09.30.14
Jessica Helfand | Critique

Deathiquette: A Design Problem



What does it mean to mourn in the modern world? I raised this very topic when I was invited to speak to the designers at Facebook several months ago. And I have not been able to forget it.

When a death is announced on Facebook, the only way to express sympathy is with a “like” button. The visual and emotional limitations of this practice are staggering, not only because our technological sophistication sits so far from our human (yes, communicative) capacity to express complex emotions, but because we lack the visual vocabulary for doing so. Even, and perhaps especially, online.

And what does the thumbs-up emoticon actually mean, here? I like that you shared this? I feel your pain?

True, the custom of sending black-bordered condolence notes through the post may seem ridiculous to the time-pressed denizens of social media communities. Yet as antediluvian as it may seem, this classic social ritual succeeded because it was governed by a simple, and rather brilliant, design conceit. Instantly readable—a simple black border connoting death—it immediately telegraphed the purpose and poignancy of the information it contained: someone has died, and now you know it. You might, upon receiving this news, experience any of the following feelings: sympathy, empathy, sadness, grief.  You “liked” none of them.

These are sentiments that benefit from a patient heart, begging the question: can grief be processed, compacted, made into an icon? Put another way: how is it that we have progressed this far without a common visual vocabulary capable of expressing sadness?

Perhaps this shows us the limitations of icons. (Designers: take note.)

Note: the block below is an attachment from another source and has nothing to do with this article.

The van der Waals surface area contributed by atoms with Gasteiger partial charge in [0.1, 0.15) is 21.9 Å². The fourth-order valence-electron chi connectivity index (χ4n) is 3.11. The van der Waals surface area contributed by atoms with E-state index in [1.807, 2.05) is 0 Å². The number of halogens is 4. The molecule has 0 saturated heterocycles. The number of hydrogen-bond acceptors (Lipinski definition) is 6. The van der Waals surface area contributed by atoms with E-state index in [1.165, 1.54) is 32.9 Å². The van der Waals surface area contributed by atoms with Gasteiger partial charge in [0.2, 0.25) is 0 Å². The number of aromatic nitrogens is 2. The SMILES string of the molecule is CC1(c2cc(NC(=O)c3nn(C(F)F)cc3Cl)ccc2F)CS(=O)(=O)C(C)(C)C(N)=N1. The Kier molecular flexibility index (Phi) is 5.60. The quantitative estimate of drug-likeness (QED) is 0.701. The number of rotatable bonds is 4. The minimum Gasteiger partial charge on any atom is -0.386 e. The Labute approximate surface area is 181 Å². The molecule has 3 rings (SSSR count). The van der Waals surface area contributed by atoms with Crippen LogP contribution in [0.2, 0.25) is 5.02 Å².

There’s something morally absurd about this topic, particularly when you consider that a quick online search for mourning stationery turns up some quick results on Etsy, where it’s being marketed as fodder for Halloween party invitations.  Am I being sentimental? Perhaps. But none of us are exempt. Death, eventually, awaits us all.

Go ahead, if you wish, and “like” this post. But next time you learn of the finality of someone else’s life, think, for just a moment, before you minimize the enormity of that passage by clicking on a link—let alone one with a thumb in the air. Make no mistake: death is a part of life and condolence is not only a necessary act, it is a social one. It does indeed take a village, and I, for one, am grateful for mine. (I speak from personal experience here.) There simply must be a better way to visualize it on screen.



Comments [4]

I agree, I've always felt that Facebook's "Like" was an oversimplification for sharing peoples feelings, and completely out of place when someone is sharing grief, sorrow, pain. Facebook needs some sort of "Sympathy" or "Empathy" buttons, where you can select these in those posts where a "Like" is out of place.
Randy Willoughby
09.30.14
11:47

I agree with your post, Jessica, but I suggest that the problem goes way beyond the existence of an appropriate icon. For all the wonderful connectivity it provides between people, social media — as currently engineered and designed — all too often treats a relationship like a general commodity to be acquired, measured, and leveraged. Relationships in life are highly complex and nuanced. Grief, sadly and simply, does not fit into the algorithms of social media engineering.
Daniel Green
10.01.14
08:29

Reminded me of this comedy sketch by Armando Iannucci: https://www.youtube.com/watch?v=uvRq3IT-8_0
Wesley Alexander
10.07.14
10:49

In today's New York Times, Zuckerberg alleges that Facebook is “trying to find a way for users to express a wider range of emotional reactions, such as sadness” but they refuse to add a “dislike” button because it might hurt feelings.
Jessica Helfand
12.12.14
01:23



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